Mark your calendar for the 130th Anniversary of the Borden Murders. Hub 17’s Tea & Murder podcast will feature a special “Zooming with Lizzie” evening on Sunday, July 31, at 7 p.m. when our faithful viewers will be able to sign on and chat in real time about the case which continues to fascinate us, STILL! Leading up to the live ZOOM, Kimbra and I will be posting a weekly poll for our readers to take, featuring pressing questions which haunt students of the famous case. We will be going over the results of the polls and opening the forum to All Things Lizzie with our viewers! The ZOOM link will be posted on the Lizbeth Group and Warps & Wefts Facebook pages before the 31st as well as on this site. Join us for a great evening! To take the weekly polls, visit https://www.facebook.com/lizziebordenwarpsandwefts
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Lizzie Borden: Warps and Wefts - 6/25/2022
Youth With Executioner by Nuremberg native Albrecht Dürer … although it’s dated to 1493, which was during a period of several years when Dürer worked abroad. November 13 [1617]. Burnt alive here a miller of Manberna, who however was lately engaged as a carrier of wine, because he and his brother, with the help of […]
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Executed Today - 11/13/2020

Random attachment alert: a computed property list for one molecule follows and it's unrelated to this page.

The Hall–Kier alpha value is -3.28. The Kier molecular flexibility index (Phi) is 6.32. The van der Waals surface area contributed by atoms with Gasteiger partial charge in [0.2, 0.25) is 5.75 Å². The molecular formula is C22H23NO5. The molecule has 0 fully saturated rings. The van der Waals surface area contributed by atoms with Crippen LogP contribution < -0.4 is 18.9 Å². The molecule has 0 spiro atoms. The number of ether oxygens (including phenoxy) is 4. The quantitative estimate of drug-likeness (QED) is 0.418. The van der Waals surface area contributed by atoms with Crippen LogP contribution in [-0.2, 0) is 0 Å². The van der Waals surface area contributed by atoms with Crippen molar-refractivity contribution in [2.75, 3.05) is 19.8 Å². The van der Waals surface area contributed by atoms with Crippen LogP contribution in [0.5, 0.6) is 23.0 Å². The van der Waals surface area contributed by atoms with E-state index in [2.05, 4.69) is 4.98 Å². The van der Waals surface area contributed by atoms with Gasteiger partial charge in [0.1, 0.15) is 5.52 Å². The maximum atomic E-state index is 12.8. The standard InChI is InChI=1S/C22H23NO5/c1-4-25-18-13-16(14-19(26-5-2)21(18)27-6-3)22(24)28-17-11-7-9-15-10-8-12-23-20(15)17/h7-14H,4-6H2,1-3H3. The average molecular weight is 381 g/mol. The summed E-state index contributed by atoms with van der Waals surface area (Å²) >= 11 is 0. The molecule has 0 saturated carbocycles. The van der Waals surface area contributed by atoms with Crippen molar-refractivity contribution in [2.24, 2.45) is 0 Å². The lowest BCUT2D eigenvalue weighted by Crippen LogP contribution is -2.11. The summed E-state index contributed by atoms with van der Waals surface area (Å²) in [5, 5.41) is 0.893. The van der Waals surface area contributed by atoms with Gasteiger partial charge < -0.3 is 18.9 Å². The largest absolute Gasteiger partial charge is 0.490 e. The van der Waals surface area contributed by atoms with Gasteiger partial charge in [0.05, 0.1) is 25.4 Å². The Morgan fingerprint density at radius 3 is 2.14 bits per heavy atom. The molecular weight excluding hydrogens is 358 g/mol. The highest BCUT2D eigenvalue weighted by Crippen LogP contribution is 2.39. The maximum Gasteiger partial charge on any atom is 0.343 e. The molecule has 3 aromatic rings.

Independence Day in the Country. | Scenes from “In the Tenderloin.”

Photographed as he Died.

Suicide

A Well-known photographer of Albany, Vt., Successfully takes a picture of his own suicide.[more]

Miles Pierce, a prominent photographer of Albany, Vt., posed himself in the big plush chair in his gallery with the utmost nicety one day last week. He presented a three-quarters view to the lens of the camera, which was focused upon him at close range. A drop shutter was attached to the instrument and an instantaneous plate was in the holder.

When the photographer had adjusted himself to his liking he picked up a big revolver that lay on a table conveniently near, cocked it and held the muzzle against his temple.

In his left hand he gripped the bulb connecting with the camera.

As the forefinger pf the photographer’s right hand pressed the trigger his left contracted upon the rubber bulb. Simultaneously with the report of the weapon the eye of the camera winked, and that was all. The body of the man collapsed in the red plush chair. The pistol fell with a clatter to the floor, a cloud of white smoke eddied up toward the sklylight and slowly dispersed, and all was silent.

An hour or two later the body of the man was found.

There was the usual wild excitement in the village, the constables were called, and then the coroner. The camera was shoved out of the way. The verdict was suicide by reason of temporary insanity. The real reason is that nobody in Albany wanted to be photographed, and that Miles Pierce had no more money.

The man who had purchased the photographic outfit found the plate in the camera. He had the curiosity to develop it. When the image on the negative sprang into view he was so startled that he let it fall and smashed the glass. It was piece together and a few proofs printed form it. The owner has exhibited them only to a few persons, and will not part with nay. The drop did its work and the picture was recorded the instant when the bullet had pierce the photographers’s skull.


Reprinted from The National Police Gazette, January 16, 1897.